Footnotes:

1 The California Alliance for Minority Participation (CAMP) is an alliance of the eight campuses of the University of California working in collaboration with the California State University and the California Community Colleges to double the number of African American, Native American, Native Pacific Island, and Chicano/Latino students receiving advanced degrees in the mathematical sciences, the life and physical sciences and engineering in California. In recognition of its success, the Regents of the University of California provide additional funding for the CAMP effort.

2 The California Mathematics and Science Teaching Program provided fellowships to more than 200 students attending UCSB, Westmont College, Santa Barbara City College, Allan Hancock College, Ventura College and, Oxnard College in connection with their work in regional mathematics and science classrooms. The principal mission of the program is to encourage students of color to explore mathematics and science teaching careers and, in the course of their work, provide junior high and high school students with strong role models who can encourage them to become mathematically and scientifically successful and to continue their studies at the college and university level. This program is partially supported by the University of California's Community Teaching Fellowship Program and by the NSF funded California Alliance for Minority Participation.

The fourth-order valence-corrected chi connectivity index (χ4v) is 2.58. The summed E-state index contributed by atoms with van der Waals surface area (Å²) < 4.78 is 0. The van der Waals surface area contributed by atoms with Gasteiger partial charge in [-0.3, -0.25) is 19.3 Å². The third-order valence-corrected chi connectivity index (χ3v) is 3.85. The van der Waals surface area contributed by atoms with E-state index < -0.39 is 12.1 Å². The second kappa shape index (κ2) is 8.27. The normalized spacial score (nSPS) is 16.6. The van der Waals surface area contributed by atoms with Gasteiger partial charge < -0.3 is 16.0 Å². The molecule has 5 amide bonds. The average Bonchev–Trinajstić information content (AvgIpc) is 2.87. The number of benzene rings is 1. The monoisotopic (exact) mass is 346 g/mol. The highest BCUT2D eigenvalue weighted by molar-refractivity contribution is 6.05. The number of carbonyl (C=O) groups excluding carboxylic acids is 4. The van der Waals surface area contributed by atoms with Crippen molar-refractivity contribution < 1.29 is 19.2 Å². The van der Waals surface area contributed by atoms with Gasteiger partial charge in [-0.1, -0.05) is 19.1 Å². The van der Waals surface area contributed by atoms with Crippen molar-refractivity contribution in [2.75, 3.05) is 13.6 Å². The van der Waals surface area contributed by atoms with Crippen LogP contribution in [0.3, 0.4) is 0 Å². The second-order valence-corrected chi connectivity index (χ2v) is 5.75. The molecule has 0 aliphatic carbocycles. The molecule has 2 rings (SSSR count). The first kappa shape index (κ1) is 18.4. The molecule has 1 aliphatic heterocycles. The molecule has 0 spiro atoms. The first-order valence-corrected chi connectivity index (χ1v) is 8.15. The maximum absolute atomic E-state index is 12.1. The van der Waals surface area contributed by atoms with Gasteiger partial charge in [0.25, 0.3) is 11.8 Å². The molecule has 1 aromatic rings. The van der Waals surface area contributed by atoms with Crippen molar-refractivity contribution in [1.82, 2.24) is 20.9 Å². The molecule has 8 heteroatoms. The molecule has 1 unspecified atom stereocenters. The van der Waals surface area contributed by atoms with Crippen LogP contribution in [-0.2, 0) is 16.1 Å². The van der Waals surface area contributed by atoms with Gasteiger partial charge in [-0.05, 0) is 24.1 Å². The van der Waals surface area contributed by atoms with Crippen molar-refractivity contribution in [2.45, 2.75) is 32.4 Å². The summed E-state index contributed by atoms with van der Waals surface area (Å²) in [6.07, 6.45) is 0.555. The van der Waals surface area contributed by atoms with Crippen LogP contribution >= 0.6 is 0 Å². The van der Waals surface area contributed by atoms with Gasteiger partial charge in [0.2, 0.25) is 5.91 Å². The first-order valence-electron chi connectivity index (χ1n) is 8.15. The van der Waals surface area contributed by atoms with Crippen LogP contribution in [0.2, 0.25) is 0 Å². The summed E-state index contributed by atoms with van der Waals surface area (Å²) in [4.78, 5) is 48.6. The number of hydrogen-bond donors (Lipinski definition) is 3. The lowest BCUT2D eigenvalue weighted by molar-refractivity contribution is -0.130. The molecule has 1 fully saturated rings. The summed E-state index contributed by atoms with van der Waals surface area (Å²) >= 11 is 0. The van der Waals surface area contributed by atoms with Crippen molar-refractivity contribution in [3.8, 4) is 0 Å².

3 The Mathematics component Achievement Program (MAP) was created in 1988 to promote mathematical achievement among students of color. MAP now supports over 100 students each quarter at all levels of undergraduate study. MAP served as the model for programs in statistics, biological sciences, chemistry, geography, geology and physics that now form the core of the CAMP effort at UCSB.

4 The goal of the College Board is "Educational Excellence for All Students." Established in 1900, it is a national, nonprofit association of about 3,000 education organizations committed to achieving this goal. There are three national assemblies: Guidance and Admission, Academic Affairs, and College Scholarship Service. Among the Board's better know services are the Advanced Placement Program and the SAT, PSAT/NMSQT. The principal thrusts of the Board are programs directed to promoting access and success of students of color, for example EQUITY 2000 and Pacesetter.